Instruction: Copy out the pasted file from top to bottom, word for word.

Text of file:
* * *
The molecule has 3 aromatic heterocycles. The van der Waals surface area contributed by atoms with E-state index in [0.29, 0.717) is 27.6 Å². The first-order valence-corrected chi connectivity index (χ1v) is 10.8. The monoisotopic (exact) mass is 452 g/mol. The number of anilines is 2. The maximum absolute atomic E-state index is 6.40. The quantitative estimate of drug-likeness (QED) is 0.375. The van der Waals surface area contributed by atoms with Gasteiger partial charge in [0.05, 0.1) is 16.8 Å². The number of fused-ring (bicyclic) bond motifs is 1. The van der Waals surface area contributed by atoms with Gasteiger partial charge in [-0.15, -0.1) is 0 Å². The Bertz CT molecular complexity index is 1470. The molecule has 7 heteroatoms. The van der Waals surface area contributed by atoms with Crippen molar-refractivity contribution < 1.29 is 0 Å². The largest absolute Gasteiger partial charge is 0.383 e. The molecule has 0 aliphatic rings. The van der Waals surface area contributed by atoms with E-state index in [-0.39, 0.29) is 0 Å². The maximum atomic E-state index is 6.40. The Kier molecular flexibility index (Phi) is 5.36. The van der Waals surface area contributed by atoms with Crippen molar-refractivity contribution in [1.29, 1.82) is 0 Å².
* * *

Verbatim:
The molecule has 3 aromatic heterocycles. The van der Waals surface area contributed by atoms with E-state index in [0.29, 0.717) is 27.6 Å². The first-order valence-corrected chi connectivity index (χ1v) is 10.8. The monoisotopic (exact) mass is 452 g/mol. The number of anilines is 2. The maximum absolute atomic E-state index is 6.40. The quantitative estimate of drug-likeness (QED) is 0.375. The van der Waals surface area contributed by atoms with Gasteiger partial charge in [0.05, 0.1) is 16.8 Å². The number of fused-ring (bicyclic) bond motifs is 1. The van der Waals surface area contributed by atoms with Gasteiger partial charge in [-0.15, -0.1) is 0 Å². The Bertz CT molecular complexity index is 1470. The molecule has 7 heteroatoms. The van der Waals surface area contributed by atoms with Crippen molar-refractivity contribution < 1.29 is 0 Å². The largest absolute Gasteiger partial charge is 0.383 e. The molecule has 0 aliphatic rings. The van der Waals surface area contributed by atoms with E-state index in [-0.39, 0.29) is 0 Å². The maximum atomic E-state index is 6.40. The Kier molecular flexibility index (Phi) is 5.36. The van der Waals surface area contributed by atoms with Crippen molar-refractivity contribution in [1.29, 1.82) is 0 Å².